Dos and Don'ts for Competitive Employee Wellness Program Activities at Work

February 04, 2019

Woman stretching at work
Kip Soteres

Motivational dieting and competitive employee wellness program activities are an opportunity to inspire and create camaraderie among employees. Done well, such activities can engage new segments of the population and encourage a mutually supportive environment for improved health.

The following dos and don'ts will help you tailor programs that are right for your organization.

Dos

Include everyone. If you have a step program, make sure to have alternative goals for people who, due to disabilities or health limitations, cannot safely meet the targets. If you have a nutritional program, make sure it's vetted to be appropriate for employees with specialized dietary requirements — account for as much diversity as you can, including food allergies, vegans and diabetics. Some organizations reach out to racially and ethnically diverse segments of their population to include their staple foods in nutritional recommendations.

Engage leaders. Motivational dieting and other employee wellness program activities do better when they are visibly accepted and promoted by senior leaders outside. Senior leaders are often willing to waive privacy issues that can be a challenge for employee-based, outcome-based contests. Employees get a kick out of the narrative that unfolds when executives compete with each other, and their activities can inspire new levels of participation across the broader organization.

Incentivize success and create categories to put success in reach for many groups. A single prize can create sour grapes at the end of an otherwise successful effort. Competing for number of steps is great, but the mail room team may walk thousands of steps every day as part of their core function. Other groups may "cherry pick" fitness fiends to create a super-team of ringers. As your program extends over years, consider offering prizes to sub-functions like "most steps in IT," or to reward improvement, "most improved over last year."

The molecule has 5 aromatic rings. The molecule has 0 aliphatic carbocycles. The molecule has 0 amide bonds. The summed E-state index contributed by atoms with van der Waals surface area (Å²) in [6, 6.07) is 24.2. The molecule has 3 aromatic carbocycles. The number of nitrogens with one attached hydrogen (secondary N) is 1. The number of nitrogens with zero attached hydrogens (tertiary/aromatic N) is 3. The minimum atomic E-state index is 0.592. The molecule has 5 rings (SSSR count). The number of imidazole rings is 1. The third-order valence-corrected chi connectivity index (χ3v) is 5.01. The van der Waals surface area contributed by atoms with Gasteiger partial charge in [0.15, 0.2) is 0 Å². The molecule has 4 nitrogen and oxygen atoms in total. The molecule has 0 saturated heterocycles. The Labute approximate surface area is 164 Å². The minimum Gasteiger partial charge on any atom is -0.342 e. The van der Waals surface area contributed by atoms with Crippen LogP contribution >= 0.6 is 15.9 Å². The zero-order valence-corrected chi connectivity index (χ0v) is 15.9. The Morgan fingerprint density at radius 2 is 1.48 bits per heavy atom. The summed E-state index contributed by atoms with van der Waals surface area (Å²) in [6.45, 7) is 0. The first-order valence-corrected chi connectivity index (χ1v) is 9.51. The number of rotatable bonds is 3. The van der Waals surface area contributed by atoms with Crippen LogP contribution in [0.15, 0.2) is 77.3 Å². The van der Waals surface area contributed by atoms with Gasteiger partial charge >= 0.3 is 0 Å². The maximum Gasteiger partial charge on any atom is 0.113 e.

Consider granting bonuses for alternative activities. Good health goes beyond better fitness. One great way to include a broader swath of employees is to grant "points" to teams that perform community service or that conduct an event like a healthy potluck lunch. If your company traditionally offers cookies and sweets, offer bonus points for replacing candy with carrots or other vegetables.

Consider program rewards that keep the health and wellness going. Ergonomic office furniture or a year's subscription to a yoga program, spa or healthy food service like HelloFresh ensure that winners are encouraged to sustain their good behaviors even after employee wellness program activities have ended.

Don'ts

Don't make a program that creates a few elite teams of super-users. Contests that reward the formation of super-users can create skepticism and sense of hopelessness. Having the same group of people win the top prize every year is a sure way to bring your competition to a quick end. You can moderate the effect of super-users after year one by awarding the top prize to most-improved participants or creating sub-prizes that spread the wealth.

Don't create motivational dieting programs that could encourage unhealthy behaviors. Some employees don't need to lose weight, and for others losing weight could, for various reasons, be impossible or unwise. When creating a contest, consider focusing on behaviors over outcomes, and remember that it's fine and fun to grant points for bonus activities that could include submitting recipes or workout tips, making signs and more.

Don't create employee wellness program activities that expose personal health information (PHI). While shows like "The Biggest Loser" have popularized public weigh-ins, participants in those programs have to sign waivers that allow that information to be public. It can be cumbersome to collect the waivers and if competition rewards are large enough, a court might even consider the signing of those waivers as coerced. Any outcome-based competition should take a careful look at the PHI implications.

Follow these dos and dont's to get a good head start when creating motivational dieting and other employee wellness program activities to inspire your employees in the moment, and for years to come.

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